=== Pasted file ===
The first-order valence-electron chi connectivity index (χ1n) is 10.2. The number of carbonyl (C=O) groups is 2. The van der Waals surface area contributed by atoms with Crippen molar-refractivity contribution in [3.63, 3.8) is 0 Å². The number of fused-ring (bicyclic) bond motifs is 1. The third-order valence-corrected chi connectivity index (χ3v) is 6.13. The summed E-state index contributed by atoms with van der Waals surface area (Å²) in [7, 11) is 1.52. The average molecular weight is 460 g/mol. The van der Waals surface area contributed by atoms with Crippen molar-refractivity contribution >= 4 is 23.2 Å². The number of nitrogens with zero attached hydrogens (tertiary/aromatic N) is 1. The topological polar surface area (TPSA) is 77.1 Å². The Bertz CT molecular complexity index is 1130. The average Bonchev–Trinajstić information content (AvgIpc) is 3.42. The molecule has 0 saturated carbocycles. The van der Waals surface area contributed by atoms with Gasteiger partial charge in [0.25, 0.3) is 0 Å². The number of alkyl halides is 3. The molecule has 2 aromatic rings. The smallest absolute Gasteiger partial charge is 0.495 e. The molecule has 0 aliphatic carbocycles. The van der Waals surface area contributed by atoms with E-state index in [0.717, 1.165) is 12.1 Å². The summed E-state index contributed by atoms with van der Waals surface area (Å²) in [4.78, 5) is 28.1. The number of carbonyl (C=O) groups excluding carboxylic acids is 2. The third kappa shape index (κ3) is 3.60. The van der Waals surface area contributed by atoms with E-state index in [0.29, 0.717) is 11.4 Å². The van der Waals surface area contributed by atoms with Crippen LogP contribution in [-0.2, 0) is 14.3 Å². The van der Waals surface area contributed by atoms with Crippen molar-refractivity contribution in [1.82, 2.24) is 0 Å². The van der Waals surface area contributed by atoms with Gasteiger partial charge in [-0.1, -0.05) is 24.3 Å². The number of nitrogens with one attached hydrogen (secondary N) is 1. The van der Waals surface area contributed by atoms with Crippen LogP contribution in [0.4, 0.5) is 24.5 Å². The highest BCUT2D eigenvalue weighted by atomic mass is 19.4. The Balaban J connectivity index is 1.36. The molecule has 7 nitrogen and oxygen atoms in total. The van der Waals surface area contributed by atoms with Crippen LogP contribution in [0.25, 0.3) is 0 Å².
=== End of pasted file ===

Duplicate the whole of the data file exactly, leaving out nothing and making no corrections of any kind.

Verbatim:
The first-order valence-electron chi connectivity index (χ1n) is 10.2. The number of carbonyl (C=O) groups is 2. The van der Waals surface area contributed by atoms with Crippen molar-refractivity contribution in [3.63, 3.8) is 0 Å². The number of fused-ring (bicyclic) bond motifs is 1. The third-order valence-corrected chi connectivity index (χ3v) is 6.13. The summed E-state index contributed by atoms with van der Waals surface area (Å²) in [7, 11) is 1.52. The average molecular weight is 460 g/mol. The van der Waals surface area contributed by atoms with Crippen molar-refractivity contribution >= 4 is 23.2 Å². The number of nitrogens with zero attached hydrogens (tertiary/aromatic N) is 1. The topological polar surface area (TPSA) is 77.1 Å². The Bertz CT molecular complexity index is 1130. The average Bonchev–Trinajstić information content (AvgIpc) is 3.42. The molecule has 0 saturated carbocycles. The van der Waals surface area contributed by atoms with Gasteiger partial charge in [0.25, 0.3) is 0 Å². The number of alkyl halides is 3. The molecule has 2 aromatic rings. The smallest absolute Gasteiger partial charge is 0.495 e. The molecule has 0 aliphatic carbocycles. The van der Waals surface area contributed by atoms with E-state index in [0.717, 1.165) is 12.1 Å². The summed E-state index contributed by atoms with van der Waals surface area (Å²) in [4.78, 5) is 28.1. The number of carbonyl (C=O) groups excluding carboxylic acids is 2. The third kappa shape index (κ3) is 3.60. The van der Waals surface area contributed by atoms with E-state index in [0.29, 0.717) is 11.4 Å². The van der Waals surface area contributed by atoms with Crippen LogP contribution in [-0.2, 0) is 14.3 Å². The van der Waals surface area contributed by atoms with Crippen molar-refractivity contribution in [1.82, 2.24) is 0 Å². The van der Waals surface area contributed by atoms with Gasteiger partial charge in [-0.1, -0.05) is 24.3 Å². The number of nitrogens with one attached hydrogen (secondary N) is 1. The van der Waals surface area contributed by atoms with Crippen LogP contribution in [0.4, 0.5) is 24.5 Å². The highest BCUT2D eigenvalue weighted by atomic mass is 19.4. The Balaban J connectivity index is 1.36. The molecule has 7 nitrogen and oxygen atoms in total. The van der Waals surface area contributed by atoms with Crippen LogP contribution in [0.25, 0.3) is 0 Å².